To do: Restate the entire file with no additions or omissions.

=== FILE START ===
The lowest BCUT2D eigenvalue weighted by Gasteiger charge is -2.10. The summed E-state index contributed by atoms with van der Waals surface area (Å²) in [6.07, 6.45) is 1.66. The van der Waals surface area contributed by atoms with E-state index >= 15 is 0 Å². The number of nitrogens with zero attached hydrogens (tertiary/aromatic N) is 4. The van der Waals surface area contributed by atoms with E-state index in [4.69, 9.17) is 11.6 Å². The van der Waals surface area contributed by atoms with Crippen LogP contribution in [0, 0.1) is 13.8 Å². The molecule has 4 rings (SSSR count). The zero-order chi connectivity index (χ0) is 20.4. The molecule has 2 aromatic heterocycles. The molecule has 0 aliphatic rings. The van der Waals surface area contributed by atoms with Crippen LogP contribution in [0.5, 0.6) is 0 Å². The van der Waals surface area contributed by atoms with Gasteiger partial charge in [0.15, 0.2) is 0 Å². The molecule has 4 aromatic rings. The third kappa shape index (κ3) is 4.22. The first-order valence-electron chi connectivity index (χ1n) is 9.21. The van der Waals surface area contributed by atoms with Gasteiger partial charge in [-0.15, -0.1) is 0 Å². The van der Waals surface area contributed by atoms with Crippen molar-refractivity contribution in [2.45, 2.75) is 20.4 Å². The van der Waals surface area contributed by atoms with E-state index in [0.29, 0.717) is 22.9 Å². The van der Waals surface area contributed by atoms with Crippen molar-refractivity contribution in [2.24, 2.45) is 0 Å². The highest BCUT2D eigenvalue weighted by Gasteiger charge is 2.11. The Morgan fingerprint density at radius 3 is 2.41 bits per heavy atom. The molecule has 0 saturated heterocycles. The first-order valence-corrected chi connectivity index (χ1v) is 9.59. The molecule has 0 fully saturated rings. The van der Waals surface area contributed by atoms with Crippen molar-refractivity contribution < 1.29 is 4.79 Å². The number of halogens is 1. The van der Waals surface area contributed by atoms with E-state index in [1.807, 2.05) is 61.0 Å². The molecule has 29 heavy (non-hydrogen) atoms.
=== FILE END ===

The lowest BCUT2D eigenvalue weighted by Gasteiger charge is -2.10. The summed E-state index contributed by atoms with van der Waals surface area (Å²) in [6.07, 6.45) is 1.66. The van der Waals surface area contributed by atoms with E-state index >= 15 is 0 Å². The number of nitrogens with zero attached hydrogens (tertiary/aromatic N) is 4. The van der Waals surface area contributed by atoms with E-state index in [4.69, 9.17) is 11.6 Å². The van der Waals surface area contributed by atoms with Crippen LogP contribution in [0, 0.1) is 13.8 Å². The molecule has 4 rings (SSSR count). The zero-order chi connectivity index (χ0) is 20.4. The molecule has 2 aromatic heterocycles. The molecule has 0 aliphatic rings. The van der Waals surface area contributed by atoms with Crippen LogP contribution in [0.5, 0.6) is 0 Å². The van der Waals surface area contributed by atoms with Gasteiger partial charge in [0.15, 0.2) is 0 Å². The molecule has 4 aromatic rings. The third kappa shape index (κ3) is 4.22. The first-order valence-electron chi connectivity index (χ1n) is 9.21. The van der Waals surface area contributed by atoms with Gasteiger partial charge in [-0.15, -0.1) is 0 Å². The van der Waals surface area contributed by atoms with Crippen molar-refractivity contribution in [2.45, 2.75) is 20.4 Å². The van der Waals surface area contributed by atoms with E-state index in [0.29, 0.717) is 22.9 Å². The van der Waals surface area contributed by atoms with Crippen molar-refractivity contribution in [2.24, 2.45) is 0 Å². The highest BCUT2D eigenvalue weighted by Gasteiger charge is 2.11. The Morgan fingerprint density at radius 3 is 2.41 bits per heavy atom. The molecule has 0 saturated heterocycles. The first-order valence-corrected chi connectivity index (χ1v) is 9.59. The molecule has 0 fully saturated rings. The van der Waals surface area contributed by atoms with Crippen molar-refractivity contribution < 1.29 is 4.79 Å². The number of halogens is 1. The van der Waals surface area contributed by atoms with E-state index in [1.807, 2.05) is 61.0 Å². The molecule has 29 heavy (non-hydrogen) atoms.